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Arbitration law journal symposium examines impacts of diversity, COVID-19

The Penn State Law Arbitration Law Review (ALR) hosted its annual symposium on April 20, 2022, featuring two guest speakers who discussed the dual, and sometimes interconnected, impacts of COVID-19 and the lack of diversity in the field of arbitration.
Angela Thompson and Jason Veny

UNIVERSITY PARK, Pa. — The Penn State Law Arbitration Law Review (ALR) hosted its annual symposium on April 20, 2022, featuring two guest speakers who discussed the dual, and sometimes interconnected, impacts of COVID-19 and the lack of diversity in the field of arbitration.

The guest speakers were:

  • Angela Thompson, general counsel of the Communications Workers of America (CWA). Prior to her time at CWA, she was an associate director in the legal department of the American Federation of Teachers (AFT), where she focused on internal union governance, higher education, and private sector labor law issues. She has previously worked at the National Labor Relations Board (NLRB), Service Employees International Union, U.S. Department of Labor, and union-side law firm Bredhoff & Kaiser; and
  • Jason Veny, partner at Murphy Anderson PLLC, where his practice is devoted to representing unions in arbitration, litigation, and contract negotiation, and in matters before the NLRB. Prior to joining Murphy Anderson, he served as in-house counsel at the United Federation of Teachers (UFT). He currently serves as the Vice Chair on the Labor and Employment Law Section Webinar Committee at the American Bar Association (ABA), is an active member of the Union Lawyers Alliance (ULA), and a former ABA Labor and Employment Law Section Fellow.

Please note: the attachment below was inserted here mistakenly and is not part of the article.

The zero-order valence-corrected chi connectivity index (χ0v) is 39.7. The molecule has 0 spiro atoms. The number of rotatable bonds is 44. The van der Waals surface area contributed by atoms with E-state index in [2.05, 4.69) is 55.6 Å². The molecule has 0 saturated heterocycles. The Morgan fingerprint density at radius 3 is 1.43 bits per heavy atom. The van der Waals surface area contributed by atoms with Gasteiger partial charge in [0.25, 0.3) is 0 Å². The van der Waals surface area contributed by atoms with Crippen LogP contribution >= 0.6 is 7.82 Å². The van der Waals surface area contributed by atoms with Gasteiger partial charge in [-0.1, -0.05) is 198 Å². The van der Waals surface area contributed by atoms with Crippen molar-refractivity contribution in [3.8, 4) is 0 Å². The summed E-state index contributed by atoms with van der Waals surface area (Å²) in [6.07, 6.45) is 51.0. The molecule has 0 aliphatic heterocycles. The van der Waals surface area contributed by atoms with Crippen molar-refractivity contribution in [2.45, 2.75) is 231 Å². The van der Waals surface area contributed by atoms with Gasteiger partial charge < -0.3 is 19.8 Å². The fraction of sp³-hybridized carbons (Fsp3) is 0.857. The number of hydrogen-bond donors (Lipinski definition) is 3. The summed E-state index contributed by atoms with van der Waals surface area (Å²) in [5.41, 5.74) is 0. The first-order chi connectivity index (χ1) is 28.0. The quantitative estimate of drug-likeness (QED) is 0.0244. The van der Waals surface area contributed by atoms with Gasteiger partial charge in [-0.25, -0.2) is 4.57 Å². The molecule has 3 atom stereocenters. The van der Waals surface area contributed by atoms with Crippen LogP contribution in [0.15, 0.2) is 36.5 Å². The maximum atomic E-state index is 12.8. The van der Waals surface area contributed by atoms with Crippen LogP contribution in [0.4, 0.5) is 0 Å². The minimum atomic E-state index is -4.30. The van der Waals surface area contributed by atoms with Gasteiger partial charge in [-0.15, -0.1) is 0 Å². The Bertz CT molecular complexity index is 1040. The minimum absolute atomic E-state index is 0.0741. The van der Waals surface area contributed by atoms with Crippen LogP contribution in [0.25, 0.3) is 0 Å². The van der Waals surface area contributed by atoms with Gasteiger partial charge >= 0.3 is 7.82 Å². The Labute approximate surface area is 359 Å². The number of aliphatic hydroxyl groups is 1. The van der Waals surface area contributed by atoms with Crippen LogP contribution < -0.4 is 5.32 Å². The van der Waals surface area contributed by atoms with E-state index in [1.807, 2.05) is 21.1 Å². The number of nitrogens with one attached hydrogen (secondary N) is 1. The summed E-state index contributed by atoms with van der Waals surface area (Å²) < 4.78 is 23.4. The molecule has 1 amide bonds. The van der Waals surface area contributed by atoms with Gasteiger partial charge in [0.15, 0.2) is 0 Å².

Thompson and Veny’s discussion included the negative impacts of forced arbitration in employment disputes, especially for women and people of color; how the “technology gap” and the rise of virtual arbitration hearings could disadvantage clients from lower socioeconomic levels; the need to diversify the pool of arbitration professionals and provide more opportunities for underrepresented lawyers to enter the field; and strategies to address all of these challenges.

“The Arbitration Law Review was honored to host Angela Thompson and Jason Veny to discuss the increasingly relevant topics of inequality in access to remote arbitration services and the negative impacts of mandatory and confidential arbitration for employees,” said Tim Mangan, a third-year law student at Penn State Law and ALR's editor-in-chief. “The speakers' presentations and the intelligent questions from the attendees led to a fascinating discussion on important inequality issues in arbitration.”

The Penn State Law Arbitration Law Review is a student-edited publication that covers domestic U.S. developments in arbitration and periodically addresses transborder developments. The journal publishes scholarly articles delivered at its annual symposium, student pieces on recent case law and legislative enactments, and book reviews.

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